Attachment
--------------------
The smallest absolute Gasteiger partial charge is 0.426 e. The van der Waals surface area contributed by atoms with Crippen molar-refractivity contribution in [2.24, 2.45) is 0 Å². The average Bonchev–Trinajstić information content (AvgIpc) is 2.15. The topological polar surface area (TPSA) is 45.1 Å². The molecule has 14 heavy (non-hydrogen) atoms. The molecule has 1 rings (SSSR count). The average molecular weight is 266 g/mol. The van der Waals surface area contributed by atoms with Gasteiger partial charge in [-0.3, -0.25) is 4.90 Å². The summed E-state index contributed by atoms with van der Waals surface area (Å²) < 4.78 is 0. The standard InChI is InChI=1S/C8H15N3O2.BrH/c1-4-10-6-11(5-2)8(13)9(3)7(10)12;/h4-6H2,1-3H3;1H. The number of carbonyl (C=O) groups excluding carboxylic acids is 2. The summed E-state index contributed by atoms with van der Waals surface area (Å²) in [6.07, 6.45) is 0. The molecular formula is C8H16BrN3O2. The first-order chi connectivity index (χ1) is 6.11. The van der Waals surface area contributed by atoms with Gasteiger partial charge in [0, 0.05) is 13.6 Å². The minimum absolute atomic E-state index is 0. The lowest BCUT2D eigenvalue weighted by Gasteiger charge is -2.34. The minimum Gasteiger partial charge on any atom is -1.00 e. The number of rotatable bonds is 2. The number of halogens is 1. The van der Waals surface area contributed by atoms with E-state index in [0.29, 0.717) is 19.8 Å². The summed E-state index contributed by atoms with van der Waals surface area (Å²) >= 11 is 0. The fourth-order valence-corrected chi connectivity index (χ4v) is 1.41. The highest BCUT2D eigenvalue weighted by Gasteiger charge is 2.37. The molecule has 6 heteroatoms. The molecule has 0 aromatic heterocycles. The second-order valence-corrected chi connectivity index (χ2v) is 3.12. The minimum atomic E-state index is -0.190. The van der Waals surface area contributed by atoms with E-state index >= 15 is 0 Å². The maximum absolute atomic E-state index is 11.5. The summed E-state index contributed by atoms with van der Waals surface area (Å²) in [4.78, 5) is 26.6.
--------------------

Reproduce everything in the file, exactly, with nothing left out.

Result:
The smallest absolute Gasteiger partial charge is 0.426 e. The van der Waals surface area contributed by atoms with Crippen molar-refractivity contribution in [2.24, 2.45) is 0 Å². The average Bonchev–Trinajstić information content (AvgIpc) is 2.15. The topological polar surface area (TPSA) is 45.1 Å². The molecule has 14 heavy (non-hydrogen) atoms. The molecule has 1 rings (SSSR count). The average molecular weight is 266 g/mol. The van der Waals surface area contributed by atoms with Gasteiger partial charge in [-0.3, -0.25) is 4.90 Å². The summed E-state index contributed by atoms with van der Waals surface area (Å²) < 4.78 is 0. The standard InChI is InChI=1S/C8H15N3O2.BrH/c1-4-10-6-11(5-2)8(13)9(3)7(10)12;/h4-6H2,1-3H3;1H. The number of carbonyl (C=O) groups excluding carboxylic acids is 2. The summed E-state index contributed by atoms with van der Waals surface area (Å²) in [6.07, 6.45) is 0. The molecular formula is C8H16BrN3O2. The first-order chi connectivity index (χ1) is 6.11. The van der Waals surface area contributed by atoms with Gasteiger partial charge in [0, 0.05) is 13.6 Å². The minimum absolute atomic E-state index is 0. The lowest BCUT2D eigenvalue weighted by Gasteiger charge is -2.34. The minimum Gasteiger partial charge on any atom is -1.00 e. The number of rotatable bonds is 2. The number of halogens is 1. The van der Waals surface area contributed by atoms with E-state index in [0.29, 0.717) is 19.8 Å². The summed E-state index contributed by atoms with van der Waals surface area (Å²) >= 11 is 0. The fourth-order valence-corrected chi connectivity index (χ4v) is 1.41. The highest BCUT2D eigenvalue weighted by Gasteiger charge is 2.37. The molecule has 6 heteroatoms. The molecule has 0 aromatic heterocycles. The second-order valence-corrected chi connectivity index (χ2v) is 3.12. The minimum atomic E-state index is -0.190. The van der Waals surface area contributed by atoms with E-state index >= 15 is 0 Å². The maximum absolute atomic E-state index is 11.5. The summed E-state index contributed by atoms with van der Waals surface area (Å²) in [4.78, 5) is 26.6.